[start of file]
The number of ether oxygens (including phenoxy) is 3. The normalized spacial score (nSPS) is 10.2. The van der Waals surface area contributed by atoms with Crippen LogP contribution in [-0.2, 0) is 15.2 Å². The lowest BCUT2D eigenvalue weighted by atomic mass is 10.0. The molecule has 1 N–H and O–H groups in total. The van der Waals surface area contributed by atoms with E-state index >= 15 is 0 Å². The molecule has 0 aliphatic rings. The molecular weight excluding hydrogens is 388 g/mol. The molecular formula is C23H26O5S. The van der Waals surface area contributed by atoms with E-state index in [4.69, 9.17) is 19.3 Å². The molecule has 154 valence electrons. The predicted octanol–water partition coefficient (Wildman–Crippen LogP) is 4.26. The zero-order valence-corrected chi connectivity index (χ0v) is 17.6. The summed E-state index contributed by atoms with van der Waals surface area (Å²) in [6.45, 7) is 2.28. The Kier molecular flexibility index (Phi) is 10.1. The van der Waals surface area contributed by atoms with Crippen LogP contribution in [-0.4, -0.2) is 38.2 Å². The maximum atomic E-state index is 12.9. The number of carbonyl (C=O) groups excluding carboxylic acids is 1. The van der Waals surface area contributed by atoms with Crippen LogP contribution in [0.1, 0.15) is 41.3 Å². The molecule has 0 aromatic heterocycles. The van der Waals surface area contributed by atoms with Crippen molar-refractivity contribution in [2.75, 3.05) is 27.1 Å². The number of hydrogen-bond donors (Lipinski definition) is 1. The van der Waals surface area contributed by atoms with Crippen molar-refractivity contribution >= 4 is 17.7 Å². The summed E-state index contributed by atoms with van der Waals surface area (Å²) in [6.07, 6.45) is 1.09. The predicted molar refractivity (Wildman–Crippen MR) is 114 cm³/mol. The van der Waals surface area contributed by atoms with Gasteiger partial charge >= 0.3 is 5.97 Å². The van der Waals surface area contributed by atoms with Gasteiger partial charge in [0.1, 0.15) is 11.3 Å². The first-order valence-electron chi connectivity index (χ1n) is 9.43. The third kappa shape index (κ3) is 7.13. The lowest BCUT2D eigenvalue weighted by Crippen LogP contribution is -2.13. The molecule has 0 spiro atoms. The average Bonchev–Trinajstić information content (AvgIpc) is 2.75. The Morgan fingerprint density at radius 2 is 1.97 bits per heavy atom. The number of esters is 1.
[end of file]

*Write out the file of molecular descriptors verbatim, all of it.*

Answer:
The number of ether oxygens (including phenoxy) is 3. The normalized spacial score (nSPS) is 10.2. The van der Waals surface area contributed by atoms with Crippen LogP contribution in [-0.2, 0) is 15.2 Å². The lowest BCUT2D eigenvalue weighted by atomic mass is 10.0. The molecule has 1 N–H and O–H groups in total. The van der Waals surface area contributed by atoms with E-state index >= 15 is 0 Å². The molecule has 0 aliphatic rings. The molecular weight excluding hydrogens is 388 g/mol. The molecular formula is C23H26O5S. The van der Waals surface area contributed by atoms with E-state index in [4.69, 9.17) is 19.3 Å². The molecule has 154 valence electrons. The predicted octanol–water partition coefficient (Wildman–Crippen LogP) is 4.26. The zero-order valence-corrected chi connectivity index (χ0v) is 17.6. The summed E-state index contributed by atoms with van der Waals surface area (Å²) in [6.45, 7) is 2.28. The Kier molecular flexibility index (Phi) is 10.1. The van der Waals surface area contributed by atoms with Crippen LogP contribution in [-0.4, -0.2) is 38.2 Å². The maximum atomic E-state index is 12.9. The number of carbonyl (C=O) groups excluding carboxylic acids is 1. The van der Waals surface area contributed by atoms with Crippen LogP contribution in [0.1, 0.15) is 41.3 Å². The molecule has 0 aromatic heterocycles. The van der Waals surface area contributed by atoms with Crippen molar-refractivity contribution in [2.75, 3.05) is 27.1 Å². The number of hydrogen-bond donors (Lipinski definition) is 1. The van der Waals surface area contributed by atoms with Crippen molar-refractivity contribution >= 4 is 17.7 Å². The summed E-state index contributed by atoms with van der Waals surface area (Å²) in [6.07, 6.45) is 1.09. The predicted molar refractivity (Wildman–Crippen MR) is 114 cm³/mol. The van der Waals surface area contributed by atoms with Gasteiger partial charge >= 0.3 is 5.97 Å². The van der Waals surface area contributed by atoms with Gasteiger partial charge in [0.1, 0.15) is 11.3 Å². The first-order valence-electron chi connectivity index (χ1n) is 9.43. The third kappa shape index (κ3) is 7.13. The lowest BCUT2D eigenvalue weighted by Crippen LogP contribution is -2.13. The molecule has 0 spiro atoms. The average Bonchev–Trinajstić information content (AvgIpc) is 2.75. The Morgan fingerprint density at radius 2 is 1.97 bits per heavy atom. The number of esters is 1.